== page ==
Background: Pulmonary aspergillosis may be the first presentation of chronic granulomatous disease (CGD) and may occur during infancy. Imaging studies with plain chest radiographs and computed tomography may present a diagnostic challenge, and high index of suspicion is required for the diagnosis.
Objective: Report a six-week-old boy with chronic granulomatous disease and invasive pulmonary aspergillosis, in who color Doppler sonography of the chest showed systemic arterial supply to the pulmonary lesions.
Methods: Sonography of the chest using a high-frequency linear transducer was performed in a six-week-old infant with chronic granulomatous disease who presented with noisy breathing, cough, and low-grade fever, and his chest radiograph revealed multiple sites of pulmonary opacities.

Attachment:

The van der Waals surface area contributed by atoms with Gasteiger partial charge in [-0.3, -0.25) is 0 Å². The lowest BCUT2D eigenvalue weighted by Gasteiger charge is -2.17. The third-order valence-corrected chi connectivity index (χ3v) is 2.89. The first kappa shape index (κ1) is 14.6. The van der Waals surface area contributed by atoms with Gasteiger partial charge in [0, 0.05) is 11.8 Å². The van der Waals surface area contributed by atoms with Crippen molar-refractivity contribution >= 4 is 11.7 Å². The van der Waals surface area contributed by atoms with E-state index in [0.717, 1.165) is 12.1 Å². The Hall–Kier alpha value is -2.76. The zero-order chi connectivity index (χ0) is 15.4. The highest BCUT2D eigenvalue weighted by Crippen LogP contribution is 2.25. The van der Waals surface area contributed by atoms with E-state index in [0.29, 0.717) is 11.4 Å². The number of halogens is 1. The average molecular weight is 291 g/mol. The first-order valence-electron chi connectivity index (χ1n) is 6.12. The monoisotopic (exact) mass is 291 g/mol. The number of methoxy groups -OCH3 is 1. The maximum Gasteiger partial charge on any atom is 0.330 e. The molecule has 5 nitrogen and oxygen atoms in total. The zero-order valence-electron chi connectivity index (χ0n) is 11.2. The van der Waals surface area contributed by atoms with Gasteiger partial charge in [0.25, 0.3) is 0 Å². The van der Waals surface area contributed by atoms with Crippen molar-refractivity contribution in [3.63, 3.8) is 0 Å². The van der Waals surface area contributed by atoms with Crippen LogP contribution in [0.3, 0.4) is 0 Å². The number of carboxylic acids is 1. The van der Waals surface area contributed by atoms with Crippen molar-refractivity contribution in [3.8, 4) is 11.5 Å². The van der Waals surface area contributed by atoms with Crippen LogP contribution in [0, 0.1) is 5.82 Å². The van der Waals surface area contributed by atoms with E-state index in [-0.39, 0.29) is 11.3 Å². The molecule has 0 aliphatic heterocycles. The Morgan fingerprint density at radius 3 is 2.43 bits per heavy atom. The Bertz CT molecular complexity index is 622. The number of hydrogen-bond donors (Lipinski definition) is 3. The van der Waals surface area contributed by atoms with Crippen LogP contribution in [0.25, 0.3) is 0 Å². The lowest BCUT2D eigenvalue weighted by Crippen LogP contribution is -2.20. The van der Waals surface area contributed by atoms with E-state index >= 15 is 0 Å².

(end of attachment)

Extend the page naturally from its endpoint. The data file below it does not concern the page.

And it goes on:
Results: The peripheral pulmonary nodules had low-resistant arterial supply derived from a systemic artery of the chest wall. The pulmonary lesion was later proven to be fungal infection. Similar imaging was detected in another two infants with the same disease.
Conclusion: Systemic arterial supply could develop to feed peripheral pulmonary aspergillosis in an infant as young as six-week old who had underling CGD.